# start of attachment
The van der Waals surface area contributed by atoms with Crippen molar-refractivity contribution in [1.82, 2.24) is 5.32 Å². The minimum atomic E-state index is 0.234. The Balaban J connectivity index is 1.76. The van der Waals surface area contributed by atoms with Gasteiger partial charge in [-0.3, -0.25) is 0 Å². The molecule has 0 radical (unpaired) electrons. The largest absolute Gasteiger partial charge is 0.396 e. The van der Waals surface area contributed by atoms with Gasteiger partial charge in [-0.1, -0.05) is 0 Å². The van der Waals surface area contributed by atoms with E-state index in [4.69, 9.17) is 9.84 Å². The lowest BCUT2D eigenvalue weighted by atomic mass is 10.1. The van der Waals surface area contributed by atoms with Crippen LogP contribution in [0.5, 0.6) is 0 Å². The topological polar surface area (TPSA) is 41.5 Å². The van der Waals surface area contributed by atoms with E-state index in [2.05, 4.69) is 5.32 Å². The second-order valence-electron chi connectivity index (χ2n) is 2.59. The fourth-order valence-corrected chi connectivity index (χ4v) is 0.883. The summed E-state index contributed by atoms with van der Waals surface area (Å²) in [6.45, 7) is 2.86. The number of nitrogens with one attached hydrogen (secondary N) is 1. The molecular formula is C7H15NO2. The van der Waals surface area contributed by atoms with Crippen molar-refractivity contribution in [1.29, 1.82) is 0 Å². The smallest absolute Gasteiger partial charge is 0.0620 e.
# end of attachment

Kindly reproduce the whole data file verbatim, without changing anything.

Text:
The van der Waals surface area contributed by atoms with Crippen molar-refractivity contribution in [1.82, 2.24) is 5.32 Å². The minimum atomic E-state index is 0.234. The Balaban J connectivity index is 1.76. The van der Waals surface area contributed by atoms with Gasteiger partial charge in [-0.3, -0.25) is 0 Å². The molecule has 0 radical (unpaired) electrons. The largest absolute Gasteiger partial charge is 0.396 e. The van der Waals surface area contributed by atoms with Gasteiger partial charge in [-0.1, -0.05) is 0 Å². The van der Waals surface area contributed by atoms with E-state index in [4.69, 9.17) is 9.84 Å². The lowest BCUT2D eigenvalue weighted by atomic mass is 10.1. The van der Waals surface area contributed by atoms with Crippen LogP contribution in [0.5, 0.6) is 0 Å². The topological polar surface area (TPSA) is 41.5 Å². The van der Waals surface area contributed by atoms with E-state index in [2.05, 4.69) is 5.32 Å². The second-order valence-electron chi connectivity index (χ2n) is 2.59. The fourth-order valence-corrected chi connectivity index (χ4v) is 0.883. The summed E-state index contributed by atoms with van der Waals surface area (Å²) in [6.45, 7) is 2.86. The number of nitrogens with one attached hydrogen (secondary N) is 1. The molecular formula is C7H15NO2. The van der Waals surface area contributed by atoms with Crippen molar-refractivity contribution in [1.29, 1.82) is 0 Å². The smallest absolute Gasteiger partial charge is 0.0620 e.